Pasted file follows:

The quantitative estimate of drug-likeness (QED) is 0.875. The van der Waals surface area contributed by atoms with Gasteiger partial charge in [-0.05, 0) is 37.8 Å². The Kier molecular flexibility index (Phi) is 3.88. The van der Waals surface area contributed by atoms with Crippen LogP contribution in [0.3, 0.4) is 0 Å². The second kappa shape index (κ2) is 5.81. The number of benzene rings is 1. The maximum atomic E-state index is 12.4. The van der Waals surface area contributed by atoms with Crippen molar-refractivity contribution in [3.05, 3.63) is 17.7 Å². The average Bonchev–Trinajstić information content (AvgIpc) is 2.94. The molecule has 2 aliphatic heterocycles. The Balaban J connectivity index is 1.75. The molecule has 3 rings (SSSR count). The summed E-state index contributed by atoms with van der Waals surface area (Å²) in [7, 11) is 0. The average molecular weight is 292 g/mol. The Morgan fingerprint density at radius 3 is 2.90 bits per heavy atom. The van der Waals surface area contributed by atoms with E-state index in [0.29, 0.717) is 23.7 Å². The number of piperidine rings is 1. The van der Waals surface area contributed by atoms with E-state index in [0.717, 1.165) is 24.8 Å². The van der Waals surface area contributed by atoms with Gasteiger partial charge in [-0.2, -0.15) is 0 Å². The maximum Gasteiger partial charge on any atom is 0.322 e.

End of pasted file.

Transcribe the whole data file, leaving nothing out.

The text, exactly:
The quantitative estimate of drug-likeness (QED) is 0.875. The van der Waals surface area contributed by atoms with Gasteiger partial charge in [-0.05, 0) is 37.8 Å². The Kier molecular flexibility index (Phi) is 3.88. The van der Waals surface area contributed by atoms with Crippen LogP contribution in [0.3, 0.4) is 0 Å². The second kappa shape index (κ2) is 5.81. The number of benzene rings is 1. The maximum atomic E-state index is 12.4. The van der Waals surface area contributed by atoms with Crippen molar-refractivity contribution in [3.05, 3.63) is 17.7 Å². The average Bonchev–Trinajstić information content (AvgIpc) is 2.94. The molecule has 2 aliphatic heterocycles. The Balaban J connectivity index is 1.75. The molecule has 3 rings (SSSR count). The summed E-state index contributed by atoms with van der Waals surface area (Å²) in [7, 11) is 0. The average molecular weight is 292 g/mol. The Morgan fingerprint density at radius 3 is 2.90 bits per heavy atom. The van der Waals surface area contributed by atoms with E-state index in [0.29, 0.717) is 23.7 Å². The number of piperidine rings is 1. The van der Waals surface area contributed by atoms with E-state index in [0.717, 1.165) is 24.8 Å². The van der Waals surface area contributed by atoms with Gasteiger partial charge in [-0.2, -0.15) is 0 Å². The maximum Gasteiger partial charge on any atom is 0.322 e.